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the mountains move further from the river, and the terrain becomes a uniform plain, parched or coated with grasses or cane. Here, everywhere in the plains especially after the rain, there are white crusts of salt flourishing, and the places where they are most abundant (lagoons, salines), are called "salt mines" by the inhabitants, who annually come there from near and far to collect this good of nature.

Salt plains

Many of these salt plains are far from the river, such as the following: on the eastern side, Batateira, 12 leagues, and Brejo da Brasida, 15 leagues; on the western side, the one of Brejo Seco, at seven leagues, the one of Pindoba, at four, the one at Brejo do Zacarias, at six, and the one at Sabinas Grandes, at 12 leagues; others, such as Casa Nova, are along the banks of the river. Also in the nearest neighborhood of the river are the saltpans of Sergeant, Pate, Opensus, Village, Salitre River, and Pacui and Baixa Grande, Pacui Creek, tributary of the former. The Assurua salt flats, also to the east, are four leagues from the river, and are particularly notable because they are close to a large lagoon, which communicates with the Sao Francisco River through a canal. Most of the salt flats are owned by the wealthiest ranchers on the banks of Sao Francisco; others, especially those in the west, where many regions of the desert territory have no legal owner, and where the boundaries of the salt district are barely known, can be enjoyed by those who discover them. The operation to extract salt is very simple. Salt scabs are scraped with the earth, one inch deep (for which the carnauba palm pedicle is usually used); rain or river water is the extraction of everything; the leach is immediately exposed to the action of the sun for crystallization. This is done, sometimes in wooden bowls, one for the cloudy salt solution, and one for the decanted solution and for crystallization; sometimes in a bangiie (oxhide) stretched over four stakes, with a sunken opening in the center through which the leach drips into another unpunched leather or into a trough. In order to immediately retain insoluble impurities in this latter operation, the hole is covered with palm leaf and a layer of clean sand is poured over. The crystallization pellet has a depth of foot, and receives several crusts, which precipitate as they form on the surface of the leach. In a bungalow, you get 60 to 120 pounds of salt, over a period of two to three weeks.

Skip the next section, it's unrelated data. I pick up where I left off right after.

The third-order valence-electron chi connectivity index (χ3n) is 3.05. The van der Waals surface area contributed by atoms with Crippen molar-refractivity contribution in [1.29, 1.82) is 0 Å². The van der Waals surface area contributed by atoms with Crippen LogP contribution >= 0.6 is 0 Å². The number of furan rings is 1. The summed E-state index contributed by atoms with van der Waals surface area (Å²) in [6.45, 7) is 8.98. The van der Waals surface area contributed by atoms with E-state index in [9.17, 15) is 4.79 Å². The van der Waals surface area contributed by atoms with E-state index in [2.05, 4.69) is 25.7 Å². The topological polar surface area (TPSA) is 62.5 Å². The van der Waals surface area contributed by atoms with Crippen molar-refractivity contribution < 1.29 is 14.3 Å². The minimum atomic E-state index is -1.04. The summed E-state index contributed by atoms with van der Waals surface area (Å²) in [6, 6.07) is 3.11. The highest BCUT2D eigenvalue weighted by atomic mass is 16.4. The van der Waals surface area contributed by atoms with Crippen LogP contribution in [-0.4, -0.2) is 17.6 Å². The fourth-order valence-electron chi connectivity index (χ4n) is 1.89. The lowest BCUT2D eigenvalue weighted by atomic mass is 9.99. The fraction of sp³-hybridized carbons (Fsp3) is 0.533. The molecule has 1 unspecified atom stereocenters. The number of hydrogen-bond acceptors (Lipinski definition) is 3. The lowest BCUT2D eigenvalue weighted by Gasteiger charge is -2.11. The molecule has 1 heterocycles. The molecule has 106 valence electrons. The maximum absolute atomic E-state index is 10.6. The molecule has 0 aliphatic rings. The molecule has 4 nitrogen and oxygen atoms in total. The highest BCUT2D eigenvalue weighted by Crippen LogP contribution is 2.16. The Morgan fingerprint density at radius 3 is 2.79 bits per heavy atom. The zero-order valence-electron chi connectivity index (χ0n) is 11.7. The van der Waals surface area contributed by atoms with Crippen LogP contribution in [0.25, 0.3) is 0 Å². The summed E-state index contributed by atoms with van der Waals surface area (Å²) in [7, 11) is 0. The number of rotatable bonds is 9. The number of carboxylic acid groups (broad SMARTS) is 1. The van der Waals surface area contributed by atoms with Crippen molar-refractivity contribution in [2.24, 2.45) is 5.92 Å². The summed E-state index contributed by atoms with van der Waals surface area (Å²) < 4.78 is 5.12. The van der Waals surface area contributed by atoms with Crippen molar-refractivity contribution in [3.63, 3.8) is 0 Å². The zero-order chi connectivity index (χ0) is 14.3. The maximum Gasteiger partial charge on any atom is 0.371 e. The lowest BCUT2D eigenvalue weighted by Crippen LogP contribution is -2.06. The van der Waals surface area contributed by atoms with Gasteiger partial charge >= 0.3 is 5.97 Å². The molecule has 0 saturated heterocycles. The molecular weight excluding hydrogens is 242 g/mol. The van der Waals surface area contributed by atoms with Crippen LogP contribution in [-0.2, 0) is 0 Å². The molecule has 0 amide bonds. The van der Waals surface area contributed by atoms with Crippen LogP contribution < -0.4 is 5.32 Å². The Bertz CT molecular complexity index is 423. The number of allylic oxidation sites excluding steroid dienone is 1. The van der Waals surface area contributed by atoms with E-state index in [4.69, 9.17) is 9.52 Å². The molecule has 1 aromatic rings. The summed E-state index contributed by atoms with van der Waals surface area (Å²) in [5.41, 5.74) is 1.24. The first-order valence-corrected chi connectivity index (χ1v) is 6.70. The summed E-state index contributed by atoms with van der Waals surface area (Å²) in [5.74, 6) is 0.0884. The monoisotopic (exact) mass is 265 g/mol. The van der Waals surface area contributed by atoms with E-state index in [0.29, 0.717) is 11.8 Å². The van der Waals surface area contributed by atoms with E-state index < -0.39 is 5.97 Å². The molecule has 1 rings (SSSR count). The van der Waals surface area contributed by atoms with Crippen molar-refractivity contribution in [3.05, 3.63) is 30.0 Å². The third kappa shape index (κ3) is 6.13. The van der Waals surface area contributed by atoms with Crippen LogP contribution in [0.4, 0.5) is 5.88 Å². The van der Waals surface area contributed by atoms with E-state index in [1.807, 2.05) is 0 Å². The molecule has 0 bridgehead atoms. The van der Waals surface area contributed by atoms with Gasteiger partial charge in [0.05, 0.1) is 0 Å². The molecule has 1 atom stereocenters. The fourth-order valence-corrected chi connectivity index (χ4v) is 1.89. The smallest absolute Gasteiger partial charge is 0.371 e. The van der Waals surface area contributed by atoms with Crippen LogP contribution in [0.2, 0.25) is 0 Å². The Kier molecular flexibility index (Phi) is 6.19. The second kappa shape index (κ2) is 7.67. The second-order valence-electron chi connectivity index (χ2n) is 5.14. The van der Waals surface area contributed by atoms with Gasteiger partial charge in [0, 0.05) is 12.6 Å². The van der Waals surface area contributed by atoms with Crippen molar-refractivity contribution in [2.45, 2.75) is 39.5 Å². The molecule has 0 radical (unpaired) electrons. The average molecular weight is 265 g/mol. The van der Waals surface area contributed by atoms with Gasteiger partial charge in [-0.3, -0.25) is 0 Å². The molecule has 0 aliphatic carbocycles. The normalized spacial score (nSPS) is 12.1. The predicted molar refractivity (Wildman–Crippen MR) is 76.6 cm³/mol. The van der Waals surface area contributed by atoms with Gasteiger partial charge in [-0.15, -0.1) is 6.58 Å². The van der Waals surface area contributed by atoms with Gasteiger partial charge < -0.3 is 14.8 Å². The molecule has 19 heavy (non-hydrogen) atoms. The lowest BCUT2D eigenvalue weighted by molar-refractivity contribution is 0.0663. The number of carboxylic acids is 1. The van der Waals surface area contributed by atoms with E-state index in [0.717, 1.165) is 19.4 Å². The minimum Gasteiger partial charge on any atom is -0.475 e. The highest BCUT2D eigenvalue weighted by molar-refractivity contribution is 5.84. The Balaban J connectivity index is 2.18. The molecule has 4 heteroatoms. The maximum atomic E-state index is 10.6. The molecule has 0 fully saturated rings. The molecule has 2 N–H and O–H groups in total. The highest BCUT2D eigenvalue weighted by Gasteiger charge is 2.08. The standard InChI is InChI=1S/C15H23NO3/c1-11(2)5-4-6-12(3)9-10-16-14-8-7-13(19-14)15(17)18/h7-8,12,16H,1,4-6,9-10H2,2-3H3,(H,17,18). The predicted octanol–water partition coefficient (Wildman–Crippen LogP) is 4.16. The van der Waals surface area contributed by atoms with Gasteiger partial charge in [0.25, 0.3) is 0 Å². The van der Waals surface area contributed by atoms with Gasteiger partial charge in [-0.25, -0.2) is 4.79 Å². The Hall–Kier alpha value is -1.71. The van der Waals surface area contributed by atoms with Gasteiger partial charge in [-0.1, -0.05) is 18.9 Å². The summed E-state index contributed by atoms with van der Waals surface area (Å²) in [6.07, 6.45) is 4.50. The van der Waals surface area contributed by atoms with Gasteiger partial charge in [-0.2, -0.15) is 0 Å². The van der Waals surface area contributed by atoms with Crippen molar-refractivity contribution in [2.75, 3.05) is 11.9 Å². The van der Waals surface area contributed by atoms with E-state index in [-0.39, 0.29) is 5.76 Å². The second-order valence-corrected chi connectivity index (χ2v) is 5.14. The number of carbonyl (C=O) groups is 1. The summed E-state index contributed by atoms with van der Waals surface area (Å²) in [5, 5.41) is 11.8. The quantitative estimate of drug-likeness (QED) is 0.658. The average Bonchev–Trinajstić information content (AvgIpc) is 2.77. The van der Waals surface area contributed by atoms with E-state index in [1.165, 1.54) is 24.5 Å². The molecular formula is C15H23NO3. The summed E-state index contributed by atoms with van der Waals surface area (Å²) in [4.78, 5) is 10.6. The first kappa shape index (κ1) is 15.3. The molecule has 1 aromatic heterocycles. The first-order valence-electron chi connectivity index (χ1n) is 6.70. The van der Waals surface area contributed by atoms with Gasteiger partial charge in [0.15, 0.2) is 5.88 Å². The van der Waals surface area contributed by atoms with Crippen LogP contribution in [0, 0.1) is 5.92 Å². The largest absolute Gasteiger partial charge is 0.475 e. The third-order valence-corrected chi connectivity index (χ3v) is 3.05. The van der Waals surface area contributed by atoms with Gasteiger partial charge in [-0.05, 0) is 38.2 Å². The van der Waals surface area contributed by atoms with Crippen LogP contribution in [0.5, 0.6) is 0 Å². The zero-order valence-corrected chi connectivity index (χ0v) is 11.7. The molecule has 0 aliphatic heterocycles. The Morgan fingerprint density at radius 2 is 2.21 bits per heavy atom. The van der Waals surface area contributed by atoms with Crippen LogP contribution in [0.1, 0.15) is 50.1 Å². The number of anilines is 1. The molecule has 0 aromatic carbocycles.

The leach is continued until the crystallization vessel is completely filled with salt; it is then removed, which is then broken very small, to dry completely in the sun, and it is packaged in rectangular ox leather bags (beating, beating), whose weight is 30 to